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Small mammal bone accumulations produced by mammalian carnivores

  • Peter Andrews (a1) and E. M. Nesbit Evans (a2)

Abstract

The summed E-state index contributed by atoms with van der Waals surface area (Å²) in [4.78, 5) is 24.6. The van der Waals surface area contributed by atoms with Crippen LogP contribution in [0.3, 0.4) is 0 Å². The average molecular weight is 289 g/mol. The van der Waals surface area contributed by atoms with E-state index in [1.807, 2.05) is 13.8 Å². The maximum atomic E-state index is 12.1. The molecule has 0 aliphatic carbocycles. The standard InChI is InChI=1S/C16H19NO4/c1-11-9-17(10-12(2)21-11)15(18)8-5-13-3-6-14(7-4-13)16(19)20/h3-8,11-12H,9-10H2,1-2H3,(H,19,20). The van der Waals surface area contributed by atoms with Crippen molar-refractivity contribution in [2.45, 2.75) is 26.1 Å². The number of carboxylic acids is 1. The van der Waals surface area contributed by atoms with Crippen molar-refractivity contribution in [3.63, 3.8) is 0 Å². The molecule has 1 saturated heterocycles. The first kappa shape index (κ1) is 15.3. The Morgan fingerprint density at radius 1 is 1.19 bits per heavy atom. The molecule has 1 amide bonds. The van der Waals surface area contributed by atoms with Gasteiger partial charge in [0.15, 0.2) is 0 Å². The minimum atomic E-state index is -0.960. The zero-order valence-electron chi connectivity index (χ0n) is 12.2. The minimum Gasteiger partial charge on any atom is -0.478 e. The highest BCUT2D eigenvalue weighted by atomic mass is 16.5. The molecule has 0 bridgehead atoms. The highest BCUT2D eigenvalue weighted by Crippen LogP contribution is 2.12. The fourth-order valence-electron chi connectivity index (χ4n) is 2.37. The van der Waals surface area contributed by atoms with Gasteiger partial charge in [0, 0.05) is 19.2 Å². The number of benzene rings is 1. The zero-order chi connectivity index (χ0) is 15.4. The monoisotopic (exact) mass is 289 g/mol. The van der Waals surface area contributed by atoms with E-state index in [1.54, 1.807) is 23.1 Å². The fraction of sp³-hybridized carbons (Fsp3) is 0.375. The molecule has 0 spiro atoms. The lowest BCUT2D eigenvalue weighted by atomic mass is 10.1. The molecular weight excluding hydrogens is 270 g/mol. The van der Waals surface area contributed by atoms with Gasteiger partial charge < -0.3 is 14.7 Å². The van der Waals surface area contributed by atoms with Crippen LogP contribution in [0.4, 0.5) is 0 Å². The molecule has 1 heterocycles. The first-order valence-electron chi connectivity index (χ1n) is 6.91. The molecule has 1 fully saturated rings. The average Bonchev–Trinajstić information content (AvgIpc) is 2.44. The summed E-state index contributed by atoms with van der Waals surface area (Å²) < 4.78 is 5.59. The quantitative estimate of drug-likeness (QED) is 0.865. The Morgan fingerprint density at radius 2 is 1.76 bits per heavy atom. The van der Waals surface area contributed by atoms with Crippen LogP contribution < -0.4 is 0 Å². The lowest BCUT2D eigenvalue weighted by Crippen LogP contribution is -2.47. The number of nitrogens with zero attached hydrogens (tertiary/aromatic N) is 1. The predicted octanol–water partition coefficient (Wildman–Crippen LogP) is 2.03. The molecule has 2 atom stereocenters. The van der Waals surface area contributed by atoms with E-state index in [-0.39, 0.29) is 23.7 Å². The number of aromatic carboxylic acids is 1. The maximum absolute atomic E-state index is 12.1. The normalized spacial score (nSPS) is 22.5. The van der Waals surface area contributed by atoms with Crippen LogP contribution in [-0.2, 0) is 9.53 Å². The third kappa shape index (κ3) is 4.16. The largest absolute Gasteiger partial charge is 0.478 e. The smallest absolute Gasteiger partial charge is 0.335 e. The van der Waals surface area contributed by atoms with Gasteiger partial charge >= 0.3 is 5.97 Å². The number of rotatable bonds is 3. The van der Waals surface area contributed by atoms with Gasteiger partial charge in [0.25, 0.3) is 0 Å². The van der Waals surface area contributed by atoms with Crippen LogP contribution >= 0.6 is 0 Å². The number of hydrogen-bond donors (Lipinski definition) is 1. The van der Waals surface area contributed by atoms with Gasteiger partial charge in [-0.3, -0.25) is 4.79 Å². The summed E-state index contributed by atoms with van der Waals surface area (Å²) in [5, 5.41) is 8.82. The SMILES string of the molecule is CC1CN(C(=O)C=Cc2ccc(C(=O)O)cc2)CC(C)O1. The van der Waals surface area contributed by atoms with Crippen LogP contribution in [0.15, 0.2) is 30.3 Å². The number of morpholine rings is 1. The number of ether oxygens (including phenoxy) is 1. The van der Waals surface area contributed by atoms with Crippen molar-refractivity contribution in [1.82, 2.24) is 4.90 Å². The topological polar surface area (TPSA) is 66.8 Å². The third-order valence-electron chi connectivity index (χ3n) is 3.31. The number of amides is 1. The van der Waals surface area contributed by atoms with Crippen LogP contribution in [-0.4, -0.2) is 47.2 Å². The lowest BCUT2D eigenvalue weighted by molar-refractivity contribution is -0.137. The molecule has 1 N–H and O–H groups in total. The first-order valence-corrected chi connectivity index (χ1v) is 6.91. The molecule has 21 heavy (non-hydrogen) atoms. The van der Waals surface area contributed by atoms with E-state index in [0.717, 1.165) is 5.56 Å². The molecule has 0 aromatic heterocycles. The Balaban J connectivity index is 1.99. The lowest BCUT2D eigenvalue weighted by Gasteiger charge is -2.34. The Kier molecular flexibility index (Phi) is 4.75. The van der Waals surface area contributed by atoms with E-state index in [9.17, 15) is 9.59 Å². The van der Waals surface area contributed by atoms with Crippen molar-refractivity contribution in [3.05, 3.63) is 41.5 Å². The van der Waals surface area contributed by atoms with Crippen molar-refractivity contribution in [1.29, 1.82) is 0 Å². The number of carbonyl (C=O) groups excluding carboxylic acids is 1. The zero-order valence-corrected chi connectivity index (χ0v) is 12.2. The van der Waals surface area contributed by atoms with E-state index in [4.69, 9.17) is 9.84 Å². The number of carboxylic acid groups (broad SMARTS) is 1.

Small mammal bone assemblages from the scats of three families of mammalian carnivores are described here as a means of assessing paleontological bone assemblages. These are the Viverridae, Canidae, and Mustelidae. Marking behavior by the carnivores or their use of latrine areas can produce concentrations of bone comparable with those produced from owl pellets, but the nature of the bone assemblages is very different. Skeletal element preservation has a characteristic pattern related to the relative strength of the individual elements, so that the strongest elements are the ones that best survive the physical abrasion of the predator's teeth. Bone breakage is greatest in canids and least in some viverrids. Digestion of the bone occurs to a certain extent with all carnivores, with moderate rounding but little corrosion of either bones or teeth in viverrid-derived bone assemblages, very great rounding and severe corrosion of bone and tooth enamel (but little corrosion of tooth dentine) in canids, and moderate rounding and slight to moderate corrosion of bone and tooth dentine (but less of enamel) in mustelid-derived bone assemblages. Tooth marks are generally rare except in canid-derived bone assemblages. These patterns may enable the identification of predators responsible for the accumulation of fossil predator assemblages, and a consideration of the hunting and other behavior of that type of predator then permit the identification of possible biases in the fossil fauna. In the viverrids, for instance, the mongoose selected for large prey size and against cranial elements, while the genet took all prey sizes available to it and all body parts. Larger canids such as foxes and coyotes took both large and small species, but proportionally more of the most common prey species were present. Skulls were underrepresented. The small canid, the bat-eared fox, selected for the smallest prey species available to it but took all body parts. Mustelids took all sizes of prey, although not necessarily in proportion to their abundance in the habitat, and large species were underrepresented. If the predator type is known, therefore, for a fossil assemblage, these biases can be taken into account in assessing the paleoecological significance of the fauna. An example from the Olduvai Pleistocene deposits is given.

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